Higuera, V., & Ellis, M. (2016, July 12). 10 Early Symptoms of Dementia. Retrieved from healthline.com: http://www.healthline.com/health/dementia/early-warning-signs

Mayo Clinic. (2017). Dementia. Retrieved from mayoclinic.org: http:www.mayoclinic.org/diseases-conditions/dementia/diagnosis-treatment/diagnosis/dxc-20198511

Recognizing Early Stage Alzheimer’s in the Washington DC area

Alzheimer’s disease is a progressive condition that affects each individual differently. Alzheimer’s disease accounts for roughly 80% of all new dementia diagnoses. Each stage of Alzheimer’s introduces symptoms that directly impacts the cognitive and functional abilities of the individual. In the early stage of the disease, symptoms are generally mild and may be difficult to notice. At this stage, the individual may functional independently with the ability to complete all of their own activities of daily living. However, they may begin experiencing frequent memory lapses or the inability to identify familiar words. Friends and family may notice the individual struggling with performing routine tasks or maintaining organization. During a medical examination, doctors may identify problems in memory or concentration.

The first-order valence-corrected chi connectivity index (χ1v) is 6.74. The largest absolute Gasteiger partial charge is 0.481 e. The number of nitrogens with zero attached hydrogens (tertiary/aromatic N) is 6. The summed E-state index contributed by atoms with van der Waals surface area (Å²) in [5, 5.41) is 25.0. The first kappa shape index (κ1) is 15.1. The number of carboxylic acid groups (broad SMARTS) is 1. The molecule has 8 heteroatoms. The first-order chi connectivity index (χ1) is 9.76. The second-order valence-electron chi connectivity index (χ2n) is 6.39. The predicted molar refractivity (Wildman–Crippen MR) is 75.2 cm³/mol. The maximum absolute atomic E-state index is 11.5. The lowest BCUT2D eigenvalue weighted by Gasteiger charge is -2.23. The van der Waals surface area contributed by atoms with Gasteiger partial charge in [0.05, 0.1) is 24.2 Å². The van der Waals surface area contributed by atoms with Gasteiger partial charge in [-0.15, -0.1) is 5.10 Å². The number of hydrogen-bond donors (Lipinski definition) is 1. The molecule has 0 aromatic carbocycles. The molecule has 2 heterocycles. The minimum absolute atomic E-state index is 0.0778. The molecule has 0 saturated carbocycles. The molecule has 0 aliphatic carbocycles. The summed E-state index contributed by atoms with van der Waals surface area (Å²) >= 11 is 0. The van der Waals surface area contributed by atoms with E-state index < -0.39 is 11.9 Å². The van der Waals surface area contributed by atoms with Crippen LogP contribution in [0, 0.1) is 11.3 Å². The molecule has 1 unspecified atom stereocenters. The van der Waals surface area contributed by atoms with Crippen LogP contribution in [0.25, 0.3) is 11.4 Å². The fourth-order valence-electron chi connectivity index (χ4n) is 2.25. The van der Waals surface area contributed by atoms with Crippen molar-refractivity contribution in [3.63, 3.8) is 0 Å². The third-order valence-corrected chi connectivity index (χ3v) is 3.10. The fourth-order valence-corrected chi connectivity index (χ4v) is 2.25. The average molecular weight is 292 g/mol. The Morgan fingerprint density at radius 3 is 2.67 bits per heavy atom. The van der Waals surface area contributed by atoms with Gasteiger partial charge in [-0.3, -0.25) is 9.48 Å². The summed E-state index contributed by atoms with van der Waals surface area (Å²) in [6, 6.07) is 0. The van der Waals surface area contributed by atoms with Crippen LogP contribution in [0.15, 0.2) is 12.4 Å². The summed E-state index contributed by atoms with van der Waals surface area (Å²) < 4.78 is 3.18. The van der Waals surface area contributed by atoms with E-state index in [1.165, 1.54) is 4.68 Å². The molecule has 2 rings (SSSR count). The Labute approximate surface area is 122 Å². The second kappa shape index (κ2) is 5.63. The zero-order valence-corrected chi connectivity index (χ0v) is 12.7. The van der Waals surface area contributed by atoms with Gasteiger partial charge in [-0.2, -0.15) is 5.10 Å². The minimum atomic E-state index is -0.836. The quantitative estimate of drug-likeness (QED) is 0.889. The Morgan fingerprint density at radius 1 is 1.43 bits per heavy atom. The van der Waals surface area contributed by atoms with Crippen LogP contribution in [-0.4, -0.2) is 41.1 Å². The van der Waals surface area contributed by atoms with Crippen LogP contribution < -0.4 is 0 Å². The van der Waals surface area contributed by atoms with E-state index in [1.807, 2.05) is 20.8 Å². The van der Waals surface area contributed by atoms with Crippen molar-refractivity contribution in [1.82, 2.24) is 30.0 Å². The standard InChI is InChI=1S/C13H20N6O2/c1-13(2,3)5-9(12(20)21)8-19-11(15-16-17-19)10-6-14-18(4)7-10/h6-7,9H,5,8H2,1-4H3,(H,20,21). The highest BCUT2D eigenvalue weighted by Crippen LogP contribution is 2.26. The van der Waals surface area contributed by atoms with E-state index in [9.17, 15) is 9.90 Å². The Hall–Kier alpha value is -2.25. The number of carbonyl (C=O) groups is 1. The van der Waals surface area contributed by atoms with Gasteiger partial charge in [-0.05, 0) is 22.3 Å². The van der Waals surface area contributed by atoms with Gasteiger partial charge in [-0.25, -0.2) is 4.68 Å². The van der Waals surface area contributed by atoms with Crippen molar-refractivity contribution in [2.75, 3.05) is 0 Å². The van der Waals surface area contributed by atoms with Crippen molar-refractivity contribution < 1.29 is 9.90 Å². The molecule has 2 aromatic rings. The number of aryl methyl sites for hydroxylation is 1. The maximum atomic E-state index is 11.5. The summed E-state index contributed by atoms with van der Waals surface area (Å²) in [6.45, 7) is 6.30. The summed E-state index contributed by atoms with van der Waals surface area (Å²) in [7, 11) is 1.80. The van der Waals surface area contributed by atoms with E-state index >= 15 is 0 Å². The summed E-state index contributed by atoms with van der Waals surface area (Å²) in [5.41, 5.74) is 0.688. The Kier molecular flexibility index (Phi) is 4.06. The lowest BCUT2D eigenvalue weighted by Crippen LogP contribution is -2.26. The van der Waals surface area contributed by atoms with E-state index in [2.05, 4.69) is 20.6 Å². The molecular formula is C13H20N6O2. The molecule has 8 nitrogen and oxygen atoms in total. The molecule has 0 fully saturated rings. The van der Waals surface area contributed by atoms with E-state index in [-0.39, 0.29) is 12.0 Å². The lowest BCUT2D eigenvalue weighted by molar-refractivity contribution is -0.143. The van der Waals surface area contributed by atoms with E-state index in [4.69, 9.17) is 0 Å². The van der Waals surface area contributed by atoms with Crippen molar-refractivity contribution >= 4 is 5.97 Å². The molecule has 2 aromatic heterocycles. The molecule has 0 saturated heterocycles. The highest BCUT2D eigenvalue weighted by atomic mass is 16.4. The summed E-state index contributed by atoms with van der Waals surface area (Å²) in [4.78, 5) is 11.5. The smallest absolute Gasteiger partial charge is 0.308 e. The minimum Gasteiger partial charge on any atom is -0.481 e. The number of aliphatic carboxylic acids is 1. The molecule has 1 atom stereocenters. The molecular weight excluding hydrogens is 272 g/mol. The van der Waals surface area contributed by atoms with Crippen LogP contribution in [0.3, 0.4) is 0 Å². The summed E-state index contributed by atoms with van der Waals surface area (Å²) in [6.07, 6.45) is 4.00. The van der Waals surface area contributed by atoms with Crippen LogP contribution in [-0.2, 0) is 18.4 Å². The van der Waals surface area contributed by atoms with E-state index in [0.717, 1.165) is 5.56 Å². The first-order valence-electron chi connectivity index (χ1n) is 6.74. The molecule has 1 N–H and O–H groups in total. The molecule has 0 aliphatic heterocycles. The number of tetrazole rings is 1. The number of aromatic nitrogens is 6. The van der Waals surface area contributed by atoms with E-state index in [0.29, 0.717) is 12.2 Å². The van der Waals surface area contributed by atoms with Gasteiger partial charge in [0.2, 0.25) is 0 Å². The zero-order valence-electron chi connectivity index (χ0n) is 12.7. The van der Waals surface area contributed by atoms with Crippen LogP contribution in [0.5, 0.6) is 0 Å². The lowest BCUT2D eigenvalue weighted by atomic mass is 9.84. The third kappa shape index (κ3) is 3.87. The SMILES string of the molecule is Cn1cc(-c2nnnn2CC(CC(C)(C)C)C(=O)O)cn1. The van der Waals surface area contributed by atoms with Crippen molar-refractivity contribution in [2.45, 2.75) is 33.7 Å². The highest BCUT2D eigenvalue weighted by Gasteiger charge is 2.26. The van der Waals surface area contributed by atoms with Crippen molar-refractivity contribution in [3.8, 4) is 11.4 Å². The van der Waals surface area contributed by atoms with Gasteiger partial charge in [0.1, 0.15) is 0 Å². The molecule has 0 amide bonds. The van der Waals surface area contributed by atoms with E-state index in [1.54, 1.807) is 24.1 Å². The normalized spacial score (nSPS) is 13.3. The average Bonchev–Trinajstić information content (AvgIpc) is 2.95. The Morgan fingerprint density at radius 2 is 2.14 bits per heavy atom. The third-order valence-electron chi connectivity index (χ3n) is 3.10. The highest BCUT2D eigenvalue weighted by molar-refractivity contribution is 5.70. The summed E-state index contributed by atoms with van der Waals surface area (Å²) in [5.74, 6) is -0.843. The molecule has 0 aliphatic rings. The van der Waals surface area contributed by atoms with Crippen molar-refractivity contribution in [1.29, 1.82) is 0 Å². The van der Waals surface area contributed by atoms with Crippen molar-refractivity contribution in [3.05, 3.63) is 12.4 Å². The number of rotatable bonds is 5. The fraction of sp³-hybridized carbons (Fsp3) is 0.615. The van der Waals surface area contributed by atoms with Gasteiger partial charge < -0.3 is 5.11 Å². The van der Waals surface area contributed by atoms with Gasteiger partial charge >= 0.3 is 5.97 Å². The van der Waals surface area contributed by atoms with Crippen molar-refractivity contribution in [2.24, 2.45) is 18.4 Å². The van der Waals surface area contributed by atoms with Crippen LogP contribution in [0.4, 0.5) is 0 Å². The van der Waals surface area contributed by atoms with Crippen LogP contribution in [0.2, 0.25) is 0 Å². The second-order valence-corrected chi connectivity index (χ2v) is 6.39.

Common challenges in the Early-Stage of Alzheimer’s include:

  • Difficulties with planning or organization
  • Difficulties with recalling the right word or name for familiar objects
  • Difficulties with performing social or work tasks